semi-integrated regex

There are currently 2 forms of regex literals, both for re2. (Other literal types might be added later.)

re/pattern/ re2 literal with interpretation of langur escape codes (first)
RE/pattern/ re2 literal without interpretation of langur escape codes

As with string literals, the lowercase forms, such as re// interpret langur escape codes and the uppercase forms, such as RE//, do not.

Valid quote mark pairs are the same as for strings. Also the same are interpolations and langur escape codes. See the strings page for an explanation of these features.

Regex literals can be passed to regex functions (discussed below), such as match() and replace().

escape code resolution

The escape codes of langur will not always match the escape codes in a variety of regex. For example, the \P code represents a Unicode paragraph separator to langur, but a negated property class to re2 and other regexes. This is not a conflict, since they are not interpreted together.

Using the lowercase forms, langur escape codes will be interpreted before a pattern is passed to the regex compiler, so that re/\\P{Lu}/ and RE/\P{Lu}/ will produce the same regex.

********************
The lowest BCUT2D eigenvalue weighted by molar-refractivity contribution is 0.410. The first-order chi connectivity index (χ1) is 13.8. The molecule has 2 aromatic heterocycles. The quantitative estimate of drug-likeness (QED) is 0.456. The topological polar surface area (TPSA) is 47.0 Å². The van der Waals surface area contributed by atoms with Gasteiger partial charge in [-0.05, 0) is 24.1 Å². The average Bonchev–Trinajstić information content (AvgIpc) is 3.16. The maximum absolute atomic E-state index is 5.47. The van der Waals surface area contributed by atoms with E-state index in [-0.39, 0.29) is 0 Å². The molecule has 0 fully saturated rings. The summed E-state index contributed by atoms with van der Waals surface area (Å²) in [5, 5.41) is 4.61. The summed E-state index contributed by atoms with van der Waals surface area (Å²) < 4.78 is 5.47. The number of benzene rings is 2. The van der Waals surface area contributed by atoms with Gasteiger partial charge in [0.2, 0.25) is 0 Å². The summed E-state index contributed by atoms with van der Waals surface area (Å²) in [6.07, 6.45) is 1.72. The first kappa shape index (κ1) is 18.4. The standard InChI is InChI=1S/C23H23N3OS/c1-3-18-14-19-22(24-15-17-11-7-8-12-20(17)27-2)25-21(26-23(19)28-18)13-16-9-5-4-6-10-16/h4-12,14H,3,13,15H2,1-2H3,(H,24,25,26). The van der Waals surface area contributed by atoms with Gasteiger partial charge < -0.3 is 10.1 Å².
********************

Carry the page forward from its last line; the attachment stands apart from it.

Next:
escaping metacharacters

Using a backslash \ at the opening of an interpolation, such as $re/\{\ .x}/ (note the backslash after the opening curly brace) indicates that you want to escape metacharacters. If this is used on a plain string interpolation, it has a different effect (generates langur escape codes in the interpolated string value).

You can also use the reEsc() function for re2.

regex functions

The regex matching functions (match(), submatch(), replace(), etc.) understand all regex types available in langur.

In place of a string to test, these functions accept anything and convert it to a string if necessary.

in given expressions

A regex in place of a variable or condition with no explicit operators in a given expression is used to test a value against the regex.

Non-string values are converted to strings (auto-stringification) before being compared against the regex.

given .x, .y { case re/abc+/: ... # both match re2 regex pattern abc+ case _, re/zzz/: ... # .y matches re2 regex pattern zzz }

given re/a+/ { case "abcd": ... # "abcd" matches re2 pattern re/a+/ case re/zzz/: ... # re/a+/ same regex as re/zzz/, which it isn't }